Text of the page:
Charity Enlightening the World

Peter Paul Rubens. Ca. 1627-28
Oil on panel, 36.8 x 29.4 cm
Mead Art Museum, Amherst College.

Wearing a red bodice that exposes one breast and a gray skirt, Charity is seated with three small children. One lies in her lap, another in blue drapery clings to her thigh, while the third is led by Charity's guiding hand toward a sphere that she illuminates with a torch.
This painting is a modello for one of the tapestries constituting the Triumph of the Eucharist series that Rubens executed in about 1627-28 designed for and preserved in the Convent of the Descalzas Reales in Madrid. It is one of three studies for smaller tapestries, all of which have the same egg-and-dart frame, dealing with allegorical subjects.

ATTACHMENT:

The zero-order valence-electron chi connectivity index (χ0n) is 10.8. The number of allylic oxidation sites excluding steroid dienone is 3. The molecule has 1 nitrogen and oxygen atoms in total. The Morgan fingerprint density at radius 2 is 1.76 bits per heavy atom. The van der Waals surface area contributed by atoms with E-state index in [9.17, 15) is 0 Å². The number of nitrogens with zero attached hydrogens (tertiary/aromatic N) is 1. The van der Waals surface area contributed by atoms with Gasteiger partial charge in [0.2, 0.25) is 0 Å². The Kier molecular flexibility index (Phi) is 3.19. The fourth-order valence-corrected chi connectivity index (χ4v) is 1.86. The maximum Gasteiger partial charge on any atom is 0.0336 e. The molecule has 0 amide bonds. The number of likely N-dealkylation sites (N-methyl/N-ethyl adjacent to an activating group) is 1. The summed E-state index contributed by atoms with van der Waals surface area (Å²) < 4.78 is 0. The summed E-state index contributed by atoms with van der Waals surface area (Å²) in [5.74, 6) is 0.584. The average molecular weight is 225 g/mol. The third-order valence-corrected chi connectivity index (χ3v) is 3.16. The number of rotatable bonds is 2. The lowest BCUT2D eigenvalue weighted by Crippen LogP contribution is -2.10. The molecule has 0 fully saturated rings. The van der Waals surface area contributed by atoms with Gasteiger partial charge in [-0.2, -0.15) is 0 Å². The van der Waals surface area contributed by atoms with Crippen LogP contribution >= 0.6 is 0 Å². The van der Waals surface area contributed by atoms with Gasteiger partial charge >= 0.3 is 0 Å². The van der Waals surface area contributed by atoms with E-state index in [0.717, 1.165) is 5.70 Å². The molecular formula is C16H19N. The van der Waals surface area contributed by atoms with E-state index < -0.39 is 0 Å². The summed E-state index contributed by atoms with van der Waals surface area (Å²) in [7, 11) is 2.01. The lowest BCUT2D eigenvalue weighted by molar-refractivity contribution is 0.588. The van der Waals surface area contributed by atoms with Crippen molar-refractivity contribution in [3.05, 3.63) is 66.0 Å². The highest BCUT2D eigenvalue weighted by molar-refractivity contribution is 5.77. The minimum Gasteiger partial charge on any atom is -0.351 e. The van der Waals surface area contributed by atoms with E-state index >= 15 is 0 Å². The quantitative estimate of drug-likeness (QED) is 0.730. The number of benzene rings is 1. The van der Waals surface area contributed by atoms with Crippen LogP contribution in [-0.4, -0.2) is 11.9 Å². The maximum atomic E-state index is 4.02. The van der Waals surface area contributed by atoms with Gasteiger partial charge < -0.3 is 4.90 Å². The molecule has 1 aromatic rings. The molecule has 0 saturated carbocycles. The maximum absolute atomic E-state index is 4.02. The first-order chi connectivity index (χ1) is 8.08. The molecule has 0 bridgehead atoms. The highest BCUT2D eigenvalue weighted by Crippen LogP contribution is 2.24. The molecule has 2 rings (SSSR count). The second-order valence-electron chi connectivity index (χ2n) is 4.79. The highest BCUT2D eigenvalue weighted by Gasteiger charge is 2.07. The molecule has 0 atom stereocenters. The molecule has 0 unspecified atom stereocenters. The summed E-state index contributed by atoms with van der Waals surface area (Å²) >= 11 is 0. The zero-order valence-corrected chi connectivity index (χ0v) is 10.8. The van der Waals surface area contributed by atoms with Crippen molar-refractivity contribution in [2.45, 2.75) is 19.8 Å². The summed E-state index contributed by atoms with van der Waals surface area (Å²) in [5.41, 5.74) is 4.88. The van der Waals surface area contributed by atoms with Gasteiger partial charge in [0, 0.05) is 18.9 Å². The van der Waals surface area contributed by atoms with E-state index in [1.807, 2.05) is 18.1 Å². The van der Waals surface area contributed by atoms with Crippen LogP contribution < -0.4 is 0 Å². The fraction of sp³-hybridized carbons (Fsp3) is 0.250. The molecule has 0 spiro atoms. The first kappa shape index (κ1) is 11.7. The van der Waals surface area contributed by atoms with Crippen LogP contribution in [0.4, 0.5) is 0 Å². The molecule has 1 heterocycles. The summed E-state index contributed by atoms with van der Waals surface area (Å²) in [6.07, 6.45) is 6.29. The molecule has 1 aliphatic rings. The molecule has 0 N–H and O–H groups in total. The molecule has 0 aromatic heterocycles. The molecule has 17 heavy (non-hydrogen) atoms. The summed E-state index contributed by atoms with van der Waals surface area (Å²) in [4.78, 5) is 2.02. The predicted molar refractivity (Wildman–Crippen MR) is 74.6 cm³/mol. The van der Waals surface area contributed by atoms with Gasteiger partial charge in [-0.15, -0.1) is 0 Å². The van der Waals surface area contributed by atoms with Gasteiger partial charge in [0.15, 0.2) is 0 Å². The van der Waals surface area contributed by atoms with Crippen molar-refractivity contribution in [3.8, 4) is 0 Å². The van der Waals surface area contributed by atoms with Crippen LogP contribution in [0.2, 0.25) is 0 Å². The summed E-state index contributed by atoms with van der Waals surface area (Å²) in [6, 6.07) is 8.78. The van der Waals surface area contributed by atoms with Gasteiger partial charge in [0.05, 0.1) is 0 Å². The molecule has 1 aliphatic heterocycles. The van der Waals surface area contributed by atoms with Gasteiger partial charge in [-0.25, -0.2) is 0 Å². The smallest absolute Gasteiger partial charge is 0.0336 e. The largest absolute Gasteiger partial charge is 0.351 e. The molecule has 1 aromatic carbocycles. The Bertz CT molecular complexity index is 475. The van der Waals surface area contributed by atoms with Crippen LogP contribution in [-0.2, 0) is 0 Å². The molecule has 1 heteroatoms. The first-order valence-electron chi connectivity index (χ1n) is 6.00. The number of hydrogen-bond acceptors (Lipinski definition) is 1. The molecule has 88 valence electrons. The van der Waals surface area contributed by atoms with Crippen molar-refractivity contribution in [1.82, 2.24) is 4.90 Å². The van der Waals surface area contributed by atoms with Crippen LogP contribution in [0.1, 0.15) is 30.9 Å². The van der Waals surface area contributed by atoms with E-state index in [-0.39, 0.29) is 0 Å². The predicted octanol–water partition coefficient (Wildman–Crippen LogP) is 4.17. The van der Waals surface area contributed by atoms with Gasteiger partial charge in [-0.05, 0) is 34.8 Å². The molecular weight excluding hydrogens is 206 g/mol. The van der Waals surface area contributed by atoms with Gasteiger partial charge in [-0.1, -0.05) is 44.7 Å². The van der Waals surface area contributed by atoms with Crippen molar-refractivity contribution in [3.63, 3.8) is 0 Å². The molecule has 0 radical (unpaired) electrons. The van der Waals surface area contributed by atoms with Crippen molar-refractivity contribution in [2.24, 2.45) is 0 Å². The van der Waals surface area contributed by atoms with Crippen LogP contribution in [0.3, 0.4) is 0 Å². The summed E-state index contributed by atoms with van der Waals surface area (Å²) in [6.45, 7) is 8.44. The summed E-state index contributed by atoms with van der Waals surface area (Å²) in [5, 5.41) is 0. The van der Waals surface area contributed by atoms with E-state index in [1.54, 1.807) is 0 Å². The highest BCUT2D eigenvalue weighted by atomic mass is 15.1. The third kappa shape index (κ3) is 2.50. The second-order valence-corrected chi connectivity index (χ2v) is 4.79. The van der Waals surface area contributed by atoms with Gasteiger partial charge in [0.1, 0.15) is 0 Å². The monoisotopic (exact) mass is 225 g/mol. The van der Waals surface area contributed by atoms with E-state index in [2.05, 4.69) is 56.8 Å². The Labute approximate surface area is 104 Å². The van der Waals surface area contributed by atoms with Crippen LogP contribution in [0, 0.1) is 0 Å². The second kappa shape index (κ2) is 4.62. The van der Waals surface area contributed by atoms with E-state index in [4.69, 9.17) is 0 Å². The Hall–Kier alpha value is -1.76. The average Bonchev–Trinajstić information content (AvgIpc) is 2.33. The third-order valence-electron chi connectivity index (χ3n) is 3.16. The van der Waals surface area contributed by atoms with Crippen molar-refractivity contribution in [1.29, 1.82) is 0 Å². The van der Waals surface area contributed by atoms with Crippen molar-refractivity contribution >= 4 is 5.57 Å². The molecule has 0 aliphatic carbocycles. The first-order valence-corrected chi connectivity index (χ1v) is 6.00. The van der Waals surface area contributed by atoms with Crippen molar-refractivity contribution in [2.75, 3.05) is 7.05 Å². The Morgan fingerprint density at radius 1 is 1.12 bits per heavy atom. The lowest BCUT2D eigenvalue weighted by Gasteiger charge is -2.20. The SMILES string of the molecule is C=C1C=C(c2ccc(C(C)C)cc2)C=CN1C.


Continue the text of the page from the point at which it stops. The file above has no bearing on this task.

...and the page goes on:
The present work undoubtedly has a strong theological message. Since the thirteenth and fourteenth centuries, Charity had been depicted as a maternal figure with children, often three in number, and sometimes in conjunction with a flame (ignis caritatis, the fire of love). Charity also came to be associated with both love of God and love of man. De Poorter suggested that the key to the interpretation of the image is in the large sphere toward which the nude child walks.
The woman holding the torch embodies History or Faith, while the sphere is clearly a terrestrial globe. Thus in the present context Charity may be seen as illuminating and possibly warming the world with the dual aspects of her love for both God and man. 17